District reviews LGBT policies, books in elementary schools and new propositions for gender neutral facilities


The Sexual Education Advisory Committee at Plymouth Canton Community Schools recently gave its members a document detailing some of the policies that they got from the state, which could be implemented at P-CCS in the next few years. The policies were joined by a proposed effort to move books that discuss transgenderism, homosexuality, and the like into the elementary school libraries. Already in Bird Elementary there are books that talked about these issues, such as, “And Tango Makes Three,” which is about gay penguins adopting a baby girl penguin. The book is banned in some school districts.

Bethany Gatto, the librarian at Bird, said, “As you know, in our building there are a limited number of titles that directly address concepts like gender expression. This is in part because in the past there were not many titles to choose from that were for an elementary audience. That trend has begun to change, especially in the last couple of years as the topic has become more a part of the public consciousness and conversation. It is the duty of librarians as keepers, collectors and catalogers of information to provide resources relevant and interesting to our patrons.”

The proposed policies at P-CCS, according to the State Board of Education Statement and Guidance on Safe and Supportive Learning Environments for Lesbian, Gay, Bisexual, Transgender, and Questioning(LGBTQ) Students, are essentially gender neutral bathrooms, locker rooms, and showers, more books in the school libraries, and pronouns/names. On page 5 it states, “The OCR has emphasized, ‘a school’s Title IX obligation to ensure nondiscrimination on the basis of sex requires schools to provide transgender students equal access to educational programs and activities even in circumstances in which other students, parents, or community members raise objections or concerns.’” It also says, “[C]urrent interpretation of federal civil rights laws protects the right of transgender students to use the bathroom of their gender identity if they so choose.”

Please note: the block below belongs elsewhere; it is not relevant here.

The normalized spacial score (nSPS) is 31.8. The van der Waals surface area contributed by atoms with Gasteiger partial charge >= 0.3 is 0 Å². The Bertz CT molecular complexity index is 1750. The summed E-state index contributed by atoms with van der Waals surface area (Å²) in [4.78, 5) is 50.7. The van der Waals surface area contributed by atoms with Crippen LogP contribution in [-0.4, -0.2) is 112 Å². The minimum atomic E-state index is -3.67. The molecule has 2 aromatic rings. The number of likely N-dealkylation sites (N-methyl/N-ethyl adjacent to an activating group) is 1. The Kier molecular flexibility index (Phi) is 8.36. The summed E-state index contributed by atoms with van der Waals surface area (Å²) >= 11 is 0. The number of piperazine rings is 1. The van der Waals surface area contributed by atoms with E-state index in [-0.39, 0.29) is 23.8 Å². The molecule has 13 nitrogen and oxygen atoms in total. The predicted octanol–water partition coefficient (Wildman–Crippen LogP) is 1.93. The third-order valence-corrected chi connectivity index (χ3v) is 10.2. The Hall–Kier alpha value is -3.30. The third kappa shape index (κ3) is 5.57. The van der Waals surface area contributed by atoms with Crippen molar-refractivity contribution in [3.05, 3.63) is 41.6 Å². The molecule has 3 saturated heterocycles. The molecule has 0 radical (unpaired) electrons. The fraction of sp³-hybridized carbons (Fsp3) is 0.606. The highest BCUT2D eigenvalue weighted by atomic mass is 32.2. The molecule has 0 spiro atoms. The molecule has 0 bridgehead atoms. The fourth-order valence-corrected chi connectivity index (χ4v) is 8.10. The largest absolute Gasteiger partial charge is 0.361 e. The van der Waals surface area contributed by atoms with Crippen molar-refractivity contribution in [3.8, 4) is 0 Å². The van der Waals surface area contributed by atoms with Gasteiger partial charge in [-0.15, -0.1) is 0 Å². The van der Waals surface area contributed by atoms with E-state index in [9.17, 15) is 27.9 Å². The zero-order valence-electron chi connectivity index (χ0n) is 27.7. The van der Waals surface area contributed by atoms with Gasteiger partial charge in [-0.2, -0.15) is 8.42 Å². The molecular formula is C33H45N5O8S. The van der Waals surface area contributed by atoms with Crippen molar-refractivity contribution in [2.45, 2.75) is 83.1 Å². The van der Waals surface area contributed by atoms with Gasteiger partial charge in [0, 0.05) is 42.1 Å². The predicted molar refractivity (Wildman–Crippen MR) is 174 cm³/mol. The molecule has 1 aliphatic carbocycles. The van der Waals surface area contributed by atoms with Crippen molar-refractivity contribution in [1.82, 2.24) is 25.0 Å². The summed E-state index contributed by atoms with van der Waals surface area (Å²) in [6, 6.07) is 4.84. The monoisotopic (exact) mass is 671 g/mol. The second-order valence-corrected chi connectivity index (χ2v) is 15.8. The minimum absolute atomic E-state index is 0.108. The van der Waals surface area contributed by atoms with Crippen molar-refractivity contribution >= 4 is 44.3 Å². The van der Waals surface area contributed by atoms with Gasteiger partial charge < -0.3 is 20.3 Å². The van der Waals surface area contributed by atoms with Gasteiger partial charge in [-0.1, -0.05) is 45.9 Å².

Students at P-CEP have had different reactions to this. Liberty eighth grader Sophia Edwards, who goes to German class in Salem in the mornings, said of LGBTQ2A+ subjects, “I definitely agree with that being taught. I believe that because it’s something that people should learn to accept. There are a lot of people who don’t understand it.” Then in response to the gender neutralizing of school bathrooms and showers, she said, “I think there should be some gender neutral, but not all of it.”

She is joined in her disagreement with the proposed bathroom policy by Salem Junior Jacob Jakovljeski, who said, “There is always a risk of someone pretending to be the opposite gender to go in the opposite bathroom.”

He is backed up by the Aalanah Ozdinec (Salem junior), who said, “I think it’s mostly about safety and being comfortable.”

Local parents in the area are also divided on this proposition. Brian Fair, whose kids go to PCA (Plymouth Christian Academy), said, “No, I do not feel comfortable with that. I think it inappropriate to suggest that subjecting underage girls to environments or situations where young men are removing articles of their clothing is beneficial in any way.”

A Perspective survey from a few years ago found that the majority of the students at P-CEP were against the ideas proposed by the state to PCCS. Students were still divided on this and many people are in the middle. Salem Junior Sola Mewha said that she is on the fence with the issue. She said, “I think that everyone should feel comfortable and safe at school.”